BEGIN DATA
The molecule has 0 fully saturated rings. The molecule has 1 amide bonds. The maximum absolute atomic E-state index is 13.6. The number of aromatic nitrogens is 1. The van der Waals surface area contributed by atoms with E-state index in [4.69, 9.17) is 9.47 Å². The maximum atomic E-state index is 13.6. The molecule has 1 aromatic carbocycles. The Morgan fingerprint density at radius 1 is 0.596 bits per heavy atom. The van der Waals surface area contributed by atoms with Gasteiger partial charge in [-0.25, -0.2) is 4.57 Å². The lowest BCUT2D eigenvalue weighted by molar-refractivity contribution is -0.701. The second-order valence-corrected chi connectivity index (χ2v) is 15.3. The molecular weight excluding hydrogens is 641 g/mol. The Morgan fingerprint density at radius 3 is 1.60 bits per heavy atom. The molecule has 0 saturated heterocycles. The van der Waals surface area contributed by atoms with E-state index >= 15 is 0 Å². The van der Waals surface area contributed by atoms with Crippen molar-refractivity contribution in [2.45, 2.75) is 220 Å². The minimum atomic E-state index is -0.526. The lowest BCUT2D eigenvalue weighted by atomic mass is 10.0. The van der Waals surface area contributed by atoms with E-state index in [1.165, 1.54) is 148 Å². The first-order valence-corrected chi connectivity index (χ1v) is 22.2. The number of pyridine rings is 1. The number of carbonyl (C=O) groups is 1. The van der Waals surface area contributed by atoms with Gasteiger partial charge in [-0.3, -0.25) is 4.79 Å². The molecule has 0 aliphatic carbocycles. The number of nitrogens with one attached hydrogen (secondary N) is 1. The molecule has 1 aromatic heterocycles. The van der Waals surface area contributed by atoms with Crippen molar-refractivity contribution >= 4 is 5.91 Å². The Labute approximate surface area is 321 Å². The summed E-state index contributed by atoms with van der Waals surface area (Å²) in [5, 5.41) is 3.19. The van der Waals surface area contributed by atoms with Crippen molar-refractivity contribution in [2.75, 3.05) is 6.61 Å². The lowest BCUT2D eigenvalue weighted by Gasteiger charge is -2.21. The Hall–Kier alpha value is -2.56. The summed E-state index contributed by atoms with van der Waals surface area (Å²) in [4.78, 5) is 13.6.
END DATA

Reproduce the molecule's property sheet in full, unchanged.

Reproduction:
The molecule has 0 fully saturated rings. The molecule has 1 amide bonds. The maximum absolute atomic E-state index is 13.6. The number of aromatic nitrogens is 1. The van der Waals surface area contributed by atoms with E-state index in [4.69, 9.17) is 9.47 Å². The maximum atomic E-state index is 13.6. The molecule has 1 aromatic carbocycles. The Morgan fingerprint density at radius 1 is 0.596 bits per heavy atom. The van der Waals surface area contributed by atoms with Gasteiger partial charge in [-0.25, -0.2) is 4.57 Å². The lowest BCUT2D eigenvalue weighted by molar-refractivity contribution is -0.701. The second-order valence-corrected chi connectivity index (χ2v) is 15.3. The molecular weight excluding hydrogens is 641 g/mol. The Morgan fingerprint density at radius 3 is 1.60 bits per heavy atom. The molecule has 0 saturated heterocycles. The van der Waals surface area contributed by atoms with E-state index >= 15 is 0 Å². The van der Waals surface area contributed by atoms with Crippen molar-refractivity contribution in [2.45, 2.75) is 220 Å². The minimum atomic E-state index is -0.526. The lowest BCUT2D eigenvalue weighted by atomic mass is 10.0. The van der Waals surface area contributed by atoms with E-state index in [1.165, 1.54) is 148 Å². The first-order valence-corrected chi connectivity index (χ1v) is 22.2. The number of pyridine rings is 1. The number of carbonyl (C=O) groups is 1. The van der Waals surface area contributed by atoms with Gasteiger partial charge in [-0.3, -0.25) is 4.79 Å². The molecule has 0 aliphatic carbocycles. The number of nitrogens with one attached hydrogen (secondary N) is 1. The molecule has 1 aromatic heterocycles. The van der Waals surface area contributed by atoms with Crippen molar-refractivity contribution >= 4 is 5.91 Å². The Labute approximate surface area is 321 Å². The summed E-state index contributed by atoms with van der Waals surface area (Å²) in [5, 5.41) is 3.19. The van der Waals surface area contributed by atoms with Crippen molar-refractivity contribution in [2.75, 3.05) is 6.61 Å². The lowest BCUT2D eigenvalue weighted by Gasteiger charge is -2.21. The Hall–Kier alpha value is -2.56. The summed E-state index contributed by atoms with van der Waals surface area (Å²) in [4.78, 5) is 13.6.